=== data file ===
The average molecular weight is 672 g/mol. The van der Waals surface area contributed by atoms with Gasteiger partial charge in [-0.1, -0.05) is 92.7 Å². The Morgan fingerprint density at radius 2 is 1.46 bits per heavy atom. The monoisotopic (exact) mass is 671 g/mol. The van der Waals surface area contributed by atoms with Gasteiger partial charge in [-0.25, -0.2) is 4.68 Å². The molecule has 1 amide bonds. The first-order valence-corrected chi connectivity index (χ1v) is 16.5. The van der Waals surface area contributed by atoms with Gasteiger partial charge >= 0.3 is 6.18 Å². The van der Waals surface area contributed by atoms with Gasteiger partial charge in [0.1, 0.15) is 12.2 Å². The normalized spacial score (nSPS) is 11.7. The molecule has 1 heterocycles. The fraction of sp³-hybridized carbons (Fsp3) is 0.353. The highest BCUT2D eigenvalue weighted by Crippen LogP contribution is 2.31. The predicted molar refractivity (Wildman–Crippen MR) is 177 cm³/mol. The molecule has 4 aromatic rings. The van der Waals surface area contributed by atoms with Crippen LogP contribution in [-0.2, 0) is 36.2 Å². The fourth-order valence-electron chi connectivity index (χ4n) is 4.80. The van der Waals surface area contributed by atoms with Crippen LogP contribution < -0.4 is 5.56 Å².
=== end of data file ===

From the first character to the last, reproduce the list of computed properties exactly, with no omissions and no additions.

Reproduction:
The average molecular weight is 672 g/mol. The van der Waals surface area contributed by atoms with Gasteiger partial charge in [-0.1, -0.05) is 92.7 Å². The Morgan fingerprint density at radius 2 is 1.46 bits per heavy atom. The monoisotopic (exact) mass is 671 g/mol. The van der Waals surface area contributed by atoms with Gasteiger partial charge in [-0.25, -0.2) is 4.68 Å². The molecule has 1 amide bonds. The first-order valence-corrected chi connectivity index (χ1v) is 16.5. The van der Waals surface area contributed by atoms with Gasteiger partial charge >= 0.3 is 6.18 Å². The van der Waals surface area contributed by atoms with Gasteiger partial charge in [0.1, 0.15) is 12.2 Å². The normalized spacial score (nSPS) is 11.7. The molecule has 1 heterocycles. The fraction of sp³-hybridized carbons (Fsp3) is 0.353. The highest BCUT2D eigenvalue weighted by Crippen LogP contribution is 2.31. The predicted molar refractivity (Wildman–Crippen MR) is 177 cm³/mol. The molecule has 4 aromatic rings. The van der Waals surface area contributed by atoms with Crippen LogP contribution in [-0.2, 0) is 36.2 Å². The fourth-order valence-electron chi connectivity index (χ4n) is 4.80. The van der Waals surface area contributed by atoms with Crippen LogP contribution < -0.4 is 5.56 Å².